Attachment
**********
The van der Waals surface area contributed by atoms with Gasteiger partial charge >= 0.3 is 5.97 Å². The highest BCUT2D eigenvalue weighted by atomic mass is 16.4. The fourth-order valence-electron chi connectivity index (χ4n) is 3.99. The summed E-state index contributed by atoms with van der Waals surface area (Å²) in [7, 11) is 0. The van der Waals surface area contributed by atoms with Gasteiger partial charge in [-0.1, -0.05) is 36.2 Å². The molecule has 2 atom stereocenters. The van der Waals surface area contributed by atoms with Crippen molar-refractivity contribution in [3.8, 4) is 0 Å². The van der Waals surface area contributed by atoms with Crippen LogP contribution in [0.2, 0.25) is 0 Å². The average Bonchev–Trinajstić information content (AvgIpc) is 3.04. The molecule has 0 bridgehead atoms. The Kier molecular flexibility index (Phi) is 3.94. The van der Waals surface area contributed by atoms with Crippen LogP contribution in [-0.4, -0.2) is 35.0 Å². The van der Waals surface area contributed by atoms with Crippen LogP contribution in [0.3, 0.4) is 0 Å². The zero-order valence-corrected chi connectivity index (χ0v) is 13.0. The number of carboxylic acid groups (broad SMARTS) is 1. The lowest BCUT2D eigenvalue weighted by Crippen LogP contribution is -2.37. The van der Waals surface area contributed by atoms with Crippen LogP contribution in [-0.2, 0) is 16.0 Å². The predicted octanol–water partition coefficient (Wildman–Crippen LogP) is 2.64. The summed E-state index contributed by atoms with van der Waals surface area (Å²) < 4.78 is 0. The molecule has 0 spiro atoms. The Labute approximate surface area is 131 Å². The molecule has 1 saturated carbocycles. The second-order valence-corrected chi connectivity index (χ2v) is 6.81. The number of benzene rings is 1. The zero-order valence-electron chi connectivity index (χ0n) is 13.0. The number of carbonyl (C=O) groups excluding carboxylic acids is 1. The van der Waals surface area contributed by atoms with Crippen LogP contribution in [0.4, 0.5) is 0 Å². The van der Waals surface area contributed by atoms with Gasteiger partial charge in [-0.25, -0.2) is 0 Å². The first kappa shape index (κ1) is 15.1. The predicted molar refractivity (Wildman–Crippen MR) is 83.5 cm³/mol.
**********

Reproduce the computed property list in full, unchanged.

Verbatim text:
The van der Waals surface area contributed by atoms with Gasteiger partial charge >= 0.3 is 5.97 Å². The highest BCUT2D eigenvalue weighted by atomic mass is 16.4. The fourth-order valence-electron chi connectivity index (χ4n) is 3.99. The summed E-state index contributed by atoms with van der Waals surface area (Å²) in [7, 11) is 0. The van der Waals surface area contributed by atoms with Gasteiger partial charge in [-0.1, -0.05) is 36.2 Å². The molecule has 2 atom stereocenters. The van der Waals surface area contributed by atoms with Crippen molar-refractivity contribution in [3.8, 4) is 0 Å². The van der Waals surface area contributed by atoms with Crippen LogP contribution in [0.2, 0.25) is 0 Å². The average Bonchev–Trinajstić information content (AvgIpc) is 3.04. The molecule has 0 bridgehead atoms. The Kier molecular flexibility index (Phi) is 3.94. The van der Waals surface area contributed by atoms with Crippen LogP contribution in [-0.4, -0.2) is 35.0 Å². The van der Waals surface area contributed by atoms with Crippen LogP contribution in [0.3, 0.4) is 0 Å². The zero-order valence-corrected chi connectivity index (χ0v) is 13.0. The number of carboxylic acid groups (broad SMARTS) is 1. The lowest BCUT2D eigenvalue weighted by Crippen LogP contribution is -2.37. The van der Waals surface area contributed by atoms with Crippen LogP contribution in [-0.2, 0) is 16.0 Å². The predicted octanol–water partition coefficient (Wildman–Crippen LogP) is 2.64. The summed E-state index contributed by atoms with van der Waals surface area (Å²) < 4.78 is 0. The molecule has 0 spiro atoms. The Labute approximate surface area is 131 Å². The molecule has 1 saturated carbocycles. The second-order valence-corrected chi connectivity index (χ2v) is 6.81. The number of benzene rings is 1. The zero-order valence-electron chi connectivity index (χ0n) is 13.0. The number of carbonyl (C=O) groups excluding carboxylic acids is 1. The van der Waals surface area contributed by atoms with Crippen LogP contribution in [0.4, 0.5) is 0 Å². The van der Waals surface area contributed by atoms with Gasteiger partial charge in [-0.25, -0.2) is 0 Å². The first kappa shape index (κ1) is 15.1. The predicted molar refractivity (Wildman–Crippen MR) is 83.5 cm³/mol.